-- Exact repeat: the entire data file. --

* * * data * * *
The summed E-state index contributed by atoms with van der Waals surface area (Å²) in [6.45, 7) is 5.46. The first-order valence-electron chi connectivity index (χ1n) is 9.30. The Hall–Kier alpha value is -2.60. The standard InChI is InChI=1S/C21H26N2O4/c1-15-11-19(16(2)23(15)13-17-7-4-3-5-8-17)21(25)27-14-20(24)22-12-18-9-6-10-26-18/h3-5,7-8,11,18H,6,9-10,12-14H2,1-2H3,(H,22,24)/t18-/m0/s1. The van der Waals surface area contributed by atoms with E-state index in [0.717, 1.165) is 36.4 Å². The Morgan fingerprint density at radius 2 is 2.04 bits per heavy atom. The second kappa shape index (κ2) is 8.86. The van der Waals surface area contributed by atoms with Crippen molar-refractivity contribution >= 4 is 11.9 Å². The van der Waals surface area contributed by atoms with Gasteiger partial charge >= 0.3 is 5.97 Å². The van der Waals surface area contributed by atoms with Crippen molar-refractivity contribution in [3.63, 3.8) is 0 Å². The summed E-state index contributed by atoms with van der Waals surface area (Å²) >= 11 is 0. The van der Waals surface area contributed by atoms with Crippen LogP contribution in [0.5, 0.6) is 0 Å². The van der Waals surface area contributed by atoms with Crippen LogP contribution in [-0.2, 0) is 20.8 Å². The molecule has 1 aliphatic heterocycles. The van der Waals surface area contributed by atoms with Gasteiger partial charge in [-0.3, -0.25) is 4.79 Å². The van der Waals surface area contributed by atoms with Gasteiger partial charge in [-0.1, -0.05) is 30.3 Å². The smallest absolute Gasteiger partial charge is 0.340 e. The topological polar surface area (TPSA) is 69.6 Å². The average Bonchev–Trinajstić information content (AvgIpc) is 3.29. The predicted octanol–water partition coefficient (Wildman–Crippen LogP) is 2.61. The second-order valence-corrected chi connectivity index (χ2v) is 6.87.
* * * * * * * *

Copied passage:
The summed E-state index contributed by atoms with van der Waals surface area (Å²) in [6.45, 7) is 5.46. The first-order valence-electron chi connectivity index (χ1n) is 9.30. The Hall–Kier alpha value is -2.60. The standard InChI is InChI=1S/C21H26N2O4/c1-15-11-19(16(2)23(15)13-17-7-4-3-5-8-17)21(25)27-14-20(24)22-12-18-9-6-10-26-18/h3-5,7-8,11,18H,6,9-10,12-14H2,1-2H3,(H,22,24)/t18-/m0/s1. The van der Waals surface area contributed by atoms with E-state index in [0.717, 1.165) is 36.4 Å². The Morgan fingerprint density at radius 2 is 2.04 bits per heavy atom. The second kappa shape index (κ2) is 8.86. The van der Waals surface area contributed by atoms with Crippen molar-refractivity contribution >= 4 is 11.9 Å². The van der Waals surface area contributed by atoms with Gasteiger partial charge >= 0.3 is 5.97 Å². The van der Waals surface area contributed by atoms with Crippen molar-refractivity contribution in [3.63, 3.8) is 0 Å². The summed E-state index contributed by atoms with van der Waals surface area (Å²) >= 11 is 0. The van der Waals surface area contributed by atoms with Crippen LogP contribution in [0.5, 0.6) is 0 Å². The van der Waals surface area contributed by atoms with Crippen LogP contribution in [-0.2, 0) is 20.8 Å². The molecule has 1 aliphatic heterocycles. The van der Waals surface area contributed by atoms with Gasteiger partial charge in [-0.3, -0.25) is 4.79 Å². The van der Waals surface area contributed by atoms with Gasteiger partial charge in [-0.1, -0.05) is 30.3 Å². The smallest absolute Gasteiger partial charge is 0.340 e. The topological polar surface area (TPSA) is 69.6 Å². The average Bonchev–Trinajstić information content (AvgIpc) is 3.29. The predicted octanol–water partition coefficient (Wildman–Crippen LogP) is 2.61. The second-order valence-corrected chi connectivity index (χ2v) is 6.87.